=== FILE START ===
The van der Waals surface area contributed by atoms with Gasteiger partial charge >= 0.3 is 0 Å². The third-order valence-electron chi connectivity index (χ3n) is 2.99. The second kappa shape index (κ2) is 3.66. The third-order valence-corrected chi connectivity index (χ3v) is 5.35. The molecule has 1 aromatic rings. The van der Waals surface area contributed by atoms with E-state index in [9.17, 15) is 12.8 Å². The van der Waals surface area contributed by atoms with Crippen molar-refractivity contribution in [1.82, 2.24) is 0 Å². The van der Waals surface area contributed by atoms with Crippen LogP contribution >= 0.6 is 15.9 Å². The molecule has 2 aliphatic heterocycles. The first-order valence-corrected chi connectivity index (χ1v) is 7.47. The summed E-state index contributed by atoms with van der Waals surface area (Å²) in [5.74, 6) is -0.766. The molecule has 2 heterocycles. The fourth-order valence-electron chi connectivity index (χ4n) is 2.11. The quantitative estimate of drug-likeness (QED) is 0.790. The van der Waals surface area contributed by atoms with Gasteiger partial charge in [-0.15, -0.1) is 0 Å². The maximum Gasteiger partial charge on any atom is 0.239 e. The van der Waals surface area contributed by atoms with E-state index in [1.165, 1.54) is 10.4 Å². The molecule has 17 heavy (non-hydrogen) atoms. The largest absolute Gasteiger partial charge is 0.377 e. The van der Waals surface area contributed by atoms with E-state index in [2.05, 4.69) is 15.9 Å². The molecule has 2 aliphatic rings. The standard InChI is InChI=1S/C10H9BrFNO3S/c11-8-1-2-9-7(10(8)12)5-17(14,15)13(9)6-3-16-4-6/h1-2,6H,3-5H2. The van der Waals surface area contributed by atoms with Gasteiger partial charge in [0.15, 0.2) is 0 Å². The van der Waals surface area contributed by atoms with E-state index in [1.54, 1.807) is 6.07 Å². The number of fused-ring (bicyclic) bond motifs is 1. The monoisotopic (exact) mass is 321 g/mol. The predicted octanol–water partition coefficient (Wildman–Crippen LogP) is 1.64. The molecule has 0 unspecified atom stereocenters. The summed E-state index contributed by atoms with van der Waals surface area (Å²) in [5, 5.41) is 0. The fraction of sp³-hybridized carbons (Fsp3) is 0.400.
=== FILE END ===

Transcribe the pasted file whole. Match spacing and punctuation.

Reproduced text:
The van der Waals surface area contributed by atoms with Gasteiger partial charge >= 0.3 is 0 Å². The third-order valence-electron chi connectivity index (χ3n) is 2.99. The second kappa shape index (κ2) is 3.66. The third-order valence-corrected chi connectivity index (χ3v) is 5.35. The molecule has 1 aromatic rings. The van der Waals surface area contributed by atoms with E-state index in [9.17, 15) is 12.8 Å². The van der Waals surface area contributed by atoms with Crippen molar-refractivity contribution in [1.82, 2.24) is 0 Å². The van der Waals surface area contributed by atoms with Crippen LogP contribution >= 0.6 is 15.9 Å². The molecule has 2 aliphatic heterocycles. The first-order valence-corrected chi connectivity index (χ1v) is 7.47. The summed E-state index contributed by atoms with van der Waals surface area (Å²) in [5.74, 6) is -0.766. The molecule has 2 heterocycles. The fourth-order valence-electron chi connectivity index (χ4n) is 2.11. The quantitative estimate of drug-likeness (QED) is 0.790. The van der Waals surface area contributed by atoms with Gasteiger partial charge in [-0.15, -0.1) is 0 Å². The maximum Gasteiger partial charge on any atom is 0.239 e. The van der Waals surface area contributed by atoms with E-state index in [1.165, 1.54) is 10.4 Å². The molecule has 17 heavy (non-hydrogen) atoms. The largest absolute Gasteiger partial charge is 0.377 e. The van der Waals surface area contributed by atoms with E-state index in [2.05, 4.69) is 15.9 Å². The molecule has 2 aliphatic rings. The standard InChI is InChI=1S/C10H9BrFNO3S/c11-8-1-2-9-7(10(8)12)5-17(14,15)13(9)6-3-16-4-6/h1-2,6H,3-5H2. The van der Waals surface area contributed by atoms with Gasteiger partial charge in [0.15, 0.2) is 0 Å². The van der Waals surface area contributed by atoms with E-state index in [1.54, 1.807) is 6.07 Å². The number of fused-ring (bicyclic) bond motifs is 1. The monoisotopic (exact) mass is 321 g/mol. The predicted octanol–water partition coefficient (Wildman–Crippen LogP) is 1.64. The molecule has 0 unspecified atom stereocenters. The summed E-state index contributed by atoms with van der Waals surface area (Å²) in [5, 5.41) is 0. The fraction of sp³-hybridized carbons (Fsp3) is 0.400.